Tuesday, March 2, 2010

In-A-Propriate - Parshat Ki Tisah

If anyone has read Shalom Auslander you know a tortured Jewish soul. This young comedic heretic has such a constant fear of God that it hampers his writing - he is constantly deleting whole files and book drafts that he thinks may piss God off, which would then, according to his beliefs, lead God to kill him or worse, someone he loves. In this sense I'm feeling a bit Shalom Auslander like this week, but I'm not gonna delete anything.

For some reason the two recipe ideas I came up with at the beginning of the week were pretty inappropriate (or as Sam and I would yell in jest at each other In-A-Propriate!) but I just couldn't let go of them. The way that the process of writing this blog goes is something like this: after reading the weekly portion over once I usually have a few ideas, one jumps out and sticks for some reason or another, I mull the idea over and end up going with that idea. I try not to put too much thought into it and the creative ideas usually just arrive on their own in the crevices of my cranium.

Well the first one that popped up this week was to use something with cinnamon. Early on in this week's portion, Parshat Ki Tisah, God describes the sacred blend of spices that go into formulating the anointing oil that will be used to make everything in the tabernacle holy. A lot of the ingredients aren't recognizable to a modern day reader - with cinnamon being an exception. Well wouldn't it be fun to make roasted squash with cinnamon sprinkled over top? Well it wouldn't be if you reread these lines, spoken by God: "This shall be an anointing oil sacred to Me throughout the ages, it must not be rubbed on any person's body and you MUST NOT MAKE ANYTHING LIKE IT in the same proportions, it is sacred, to be held sacred by you." Okay so I'm not using any of the other spices, not trying to replicate it or it's portions, but I am still making this dish to mimic something that isn't supposed to be mimicked so it feels a little funny. Still, I can't give up wanting to make it.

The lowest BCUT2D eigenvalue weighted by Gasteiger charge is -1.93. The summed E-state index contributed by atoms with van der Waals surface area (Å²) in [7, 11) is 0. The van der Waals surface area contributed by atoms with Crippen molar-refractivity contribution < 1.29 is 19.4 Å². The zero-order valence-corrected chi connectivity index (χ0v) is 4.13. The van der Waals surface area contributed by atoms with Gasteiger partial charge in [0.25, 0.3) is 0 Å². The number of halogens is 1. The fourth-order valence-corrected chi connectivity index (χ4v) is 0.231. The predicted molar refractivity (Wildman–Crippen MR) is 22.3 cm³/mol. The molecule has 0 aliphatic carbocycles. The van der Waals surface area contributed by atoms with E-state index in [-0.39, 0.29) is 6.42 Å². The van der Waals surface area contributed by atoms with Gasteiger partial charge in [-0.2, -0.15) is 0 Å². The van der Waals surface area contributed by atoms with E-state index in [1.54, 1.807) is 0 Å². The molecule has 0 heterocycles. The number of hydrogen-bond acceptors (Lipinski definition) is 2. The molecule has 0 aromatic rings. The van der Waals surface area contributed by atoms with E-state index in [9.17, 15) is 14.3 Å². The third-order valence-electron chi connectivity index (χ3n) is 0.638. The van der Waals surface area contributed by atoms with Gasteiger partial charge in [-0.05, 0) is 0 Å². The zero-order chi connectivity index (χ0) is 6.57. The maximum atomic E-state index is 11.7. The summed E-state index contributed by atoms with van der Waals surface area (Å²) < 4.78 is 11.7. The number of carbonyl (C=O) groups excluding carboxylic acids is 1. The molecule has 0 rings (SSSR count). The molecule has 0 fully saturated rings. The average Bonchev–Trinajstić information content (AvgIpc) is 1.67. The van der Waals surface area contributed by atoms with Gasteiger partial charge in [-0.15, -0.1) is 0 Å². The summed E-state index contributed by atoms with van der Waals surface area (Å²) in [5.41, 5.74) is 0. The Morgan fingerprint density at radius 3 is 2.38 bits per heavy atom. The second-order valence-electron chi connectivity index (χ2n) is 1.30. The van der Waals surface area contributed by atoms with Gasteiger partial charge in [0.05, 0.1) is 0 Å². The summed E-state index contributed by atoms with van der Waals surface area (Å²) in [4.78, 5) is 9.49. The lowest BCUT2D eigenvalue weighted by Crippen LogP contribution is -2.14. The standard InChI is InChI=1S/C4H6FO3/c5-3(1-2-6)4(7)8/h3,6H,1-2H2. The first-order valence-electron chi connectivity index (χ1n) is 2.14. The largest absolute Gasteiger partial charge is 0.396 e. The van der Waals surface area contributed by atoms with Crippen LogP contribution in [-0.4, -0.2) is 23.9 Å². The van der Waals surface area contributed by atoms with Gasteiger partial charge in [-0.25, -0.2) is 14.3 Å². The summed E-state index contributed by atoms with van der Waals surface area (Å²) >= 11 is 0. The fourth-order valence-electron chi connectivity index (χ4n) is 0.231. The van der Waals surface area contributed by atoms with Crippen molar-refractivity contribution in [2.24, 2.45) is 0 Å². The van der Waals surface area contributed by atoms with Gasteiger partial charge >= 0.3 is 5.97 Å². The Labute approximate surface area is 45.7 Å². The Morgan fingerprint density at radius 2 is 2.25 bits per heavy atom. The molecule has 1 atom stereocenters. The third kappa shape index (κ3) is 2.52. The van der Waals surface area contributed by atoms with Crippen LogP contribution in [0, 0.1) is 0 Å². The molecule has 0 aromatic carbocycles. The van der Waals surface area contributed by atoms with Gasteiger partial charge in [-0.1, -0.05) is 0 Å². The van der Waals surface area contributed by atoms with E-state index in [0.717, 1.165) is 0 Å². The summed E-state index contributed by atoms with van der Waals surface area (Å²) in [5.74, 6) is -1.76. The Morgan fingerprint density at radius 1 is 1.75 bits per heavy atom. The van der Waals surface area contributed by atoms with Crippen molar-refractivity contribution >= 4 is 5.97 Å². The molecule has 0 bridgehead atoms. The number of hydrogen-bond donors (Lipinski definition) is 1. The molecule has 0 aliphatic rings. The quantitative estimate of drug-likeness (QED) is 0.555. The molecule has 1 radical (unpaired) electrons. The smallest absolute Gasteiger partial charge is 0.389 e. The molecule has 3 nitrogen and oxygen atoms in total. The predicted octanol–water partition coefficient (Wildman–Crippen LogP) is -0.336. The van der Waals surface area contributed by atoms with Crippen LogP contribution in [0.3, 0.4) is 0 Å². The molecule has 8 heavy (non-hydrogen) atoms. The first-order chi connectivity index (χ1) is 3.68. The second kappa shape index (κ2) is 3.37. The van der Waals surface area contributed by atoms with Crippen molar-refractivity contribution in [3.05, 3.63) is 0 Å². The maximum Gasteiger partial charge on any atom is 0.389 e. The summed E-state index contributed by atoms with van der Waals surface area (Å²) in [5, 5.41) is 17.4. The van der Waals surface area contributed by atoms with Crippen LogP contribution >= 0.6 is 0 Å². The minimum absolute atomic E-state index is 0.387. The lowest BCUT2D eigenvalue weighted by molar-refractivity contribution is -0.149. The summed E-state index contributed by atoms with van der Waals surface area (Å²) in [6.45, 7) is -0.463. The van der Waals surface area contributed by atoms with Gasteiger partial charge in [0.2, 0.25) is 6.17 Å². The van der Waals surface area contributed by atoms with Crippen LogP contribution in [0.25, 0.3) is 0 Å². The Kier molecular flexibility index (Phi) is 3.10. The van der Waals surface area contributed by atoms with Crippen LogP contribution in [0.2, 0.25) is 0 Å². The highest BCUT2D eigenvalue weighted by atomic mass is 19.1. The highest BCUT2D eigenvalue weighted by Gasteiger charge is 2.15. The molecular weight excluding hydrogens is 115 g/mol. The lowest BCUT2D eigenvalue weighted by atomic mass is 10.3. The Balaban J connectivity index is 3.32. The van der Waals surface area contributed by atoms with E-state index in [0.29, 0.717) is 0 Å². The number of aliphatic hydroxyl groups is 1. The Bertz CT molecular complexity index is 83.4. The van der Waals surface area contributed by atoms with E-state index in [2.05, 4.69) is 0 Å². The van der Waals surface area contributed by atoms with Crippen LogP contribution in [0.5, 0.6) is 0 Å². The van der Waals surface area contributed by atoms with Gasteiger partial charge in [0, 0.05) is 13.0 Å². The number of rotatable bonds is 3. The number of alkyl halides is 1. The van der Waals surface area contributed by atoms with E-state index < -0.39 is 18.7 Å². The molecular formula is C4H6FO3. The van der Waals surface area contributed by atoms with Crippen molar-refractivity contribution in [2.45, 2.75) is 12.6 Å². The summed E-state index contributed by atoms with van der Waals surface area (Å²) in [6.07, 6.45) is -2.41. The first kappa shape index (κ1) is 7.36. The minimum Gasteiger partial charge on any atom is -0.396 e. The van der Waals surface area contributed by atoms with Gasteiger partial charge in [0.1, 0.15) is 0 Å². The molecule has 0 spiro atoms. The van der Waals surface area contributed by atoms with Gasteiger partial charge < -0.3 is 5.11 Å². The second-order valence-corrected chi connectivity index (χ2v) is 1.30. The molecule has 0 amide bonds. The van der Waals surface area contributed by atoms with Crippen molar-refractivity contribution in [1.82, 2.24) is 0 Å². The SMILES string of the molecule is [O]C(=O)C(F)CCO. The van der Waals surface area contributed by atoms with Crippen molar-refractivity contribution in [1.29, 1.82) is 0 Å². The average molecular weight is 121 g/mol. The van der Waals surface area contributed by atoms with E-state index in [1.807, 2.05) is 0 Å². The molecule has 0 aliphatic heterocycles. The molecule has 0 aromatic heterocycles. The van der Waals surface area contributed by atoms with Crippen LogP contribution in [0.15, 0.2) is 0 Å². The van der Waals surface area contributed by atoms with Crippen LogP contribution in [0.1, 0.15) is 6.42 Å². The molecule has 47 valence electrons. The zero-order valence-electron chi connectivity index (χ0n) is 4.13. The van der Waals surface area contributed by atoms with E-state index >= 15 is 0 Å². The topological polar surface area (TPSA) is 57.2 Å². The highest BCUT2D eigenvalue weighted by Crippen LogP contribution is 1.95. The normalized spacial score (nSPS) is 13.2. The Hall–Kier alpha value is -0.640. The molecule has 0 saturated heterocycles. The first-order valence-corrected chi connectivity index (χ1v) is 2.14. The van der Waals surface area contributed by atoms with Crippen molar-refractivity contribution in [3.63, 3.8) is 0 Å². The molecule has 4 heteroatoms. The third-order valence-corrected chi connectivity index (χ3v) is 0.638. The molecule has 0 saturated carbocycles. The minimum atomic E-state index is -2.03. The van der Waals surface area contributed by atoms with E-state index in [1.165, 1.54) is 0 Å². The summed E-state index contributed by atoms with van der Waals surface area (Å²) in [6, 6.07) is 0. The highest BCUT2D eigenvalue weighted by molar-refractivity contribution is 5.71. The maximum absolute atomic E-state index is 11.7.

Then the second idea that came along is inappropriate on two levels. One is that it sort of belittles one of the worst episodes in Biblical history- the incident of the Golden Calf. Moses has been up on Mt Sinai for the last three chapters and it's understandable that the nation is getting impatient. Some commentators explain that the nation thought that Moses died and they were looking for a replacement leader so they built this idol (not so smart given the number one rule in the ten commandments). And the second level of inappropriateness is that it uses veal sausage - how terrible! But it is reminiscent of the calf part of the story.